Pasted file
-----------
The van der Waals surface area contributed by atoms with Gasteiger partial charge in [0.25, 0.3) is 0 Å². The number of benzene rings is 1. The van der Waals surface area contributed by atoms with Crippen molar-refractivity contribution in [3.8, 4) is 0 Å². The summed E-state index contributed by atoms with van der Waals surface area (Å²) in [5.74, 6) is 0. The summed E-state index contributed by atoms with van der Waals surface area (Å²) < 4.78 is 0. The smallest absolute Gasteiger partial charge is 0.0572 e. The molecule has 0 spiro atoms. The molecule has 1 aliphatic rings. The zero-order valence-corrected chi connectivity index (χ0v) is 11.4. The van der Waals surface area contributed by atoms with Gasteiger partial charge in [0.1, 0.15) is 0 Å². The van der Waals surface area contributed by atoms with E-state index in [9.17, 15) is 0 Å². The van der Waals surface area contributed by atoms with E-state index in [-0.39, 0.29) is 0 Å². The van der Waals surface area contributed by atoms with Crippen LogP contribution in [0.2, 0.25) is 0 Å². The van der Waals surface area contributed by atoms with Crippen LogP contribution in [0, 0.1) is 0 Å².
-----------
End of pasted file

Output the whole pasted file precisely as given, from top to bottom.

The van der Waals surface area contributed by atoms with Gasteiger partial charge in [0.25, 0.3) is 0 Å². The number of benzene rings is 1. The van der Waals surface area contributed by atoms with Crippen molar-refractivity contribution in [3.8, 4) is 0 Å². The summed E-state index contributed by atoms with van der Waals surface area (Å²) in [5.74, 6) is 0. The summed E-state index contributed by atoms with van der Waals surface area (Å²) < 4.78 is 0. The smallest absolute Gasteiger partial charge is 0.0572 e. The molecule has 0 spiro atoms. The molecule has 1 aliphatic rings. The zero-order valence-corrected chi connectivity index (χ0v) is 11.4. The van der Waals surface area contributed by atoms with Gasteiger partial charge in [0.1, 0.15) is 0 Å². The van der Waals surface area contributed by atoms with E-state index in [9.17, 15) is 0 Å². The van der Waals surface area contributed by atoms with E-state index in [-0.39, 0.29) is 0 Å². The van der Waals surface area contributed by atoms with Crippen LogP contribution in [0.2, 0.25) is 0 Å². The van der Waals surface area contributed by atoms with Crippen LogP contribution in [0, 0.1) is 0 Å².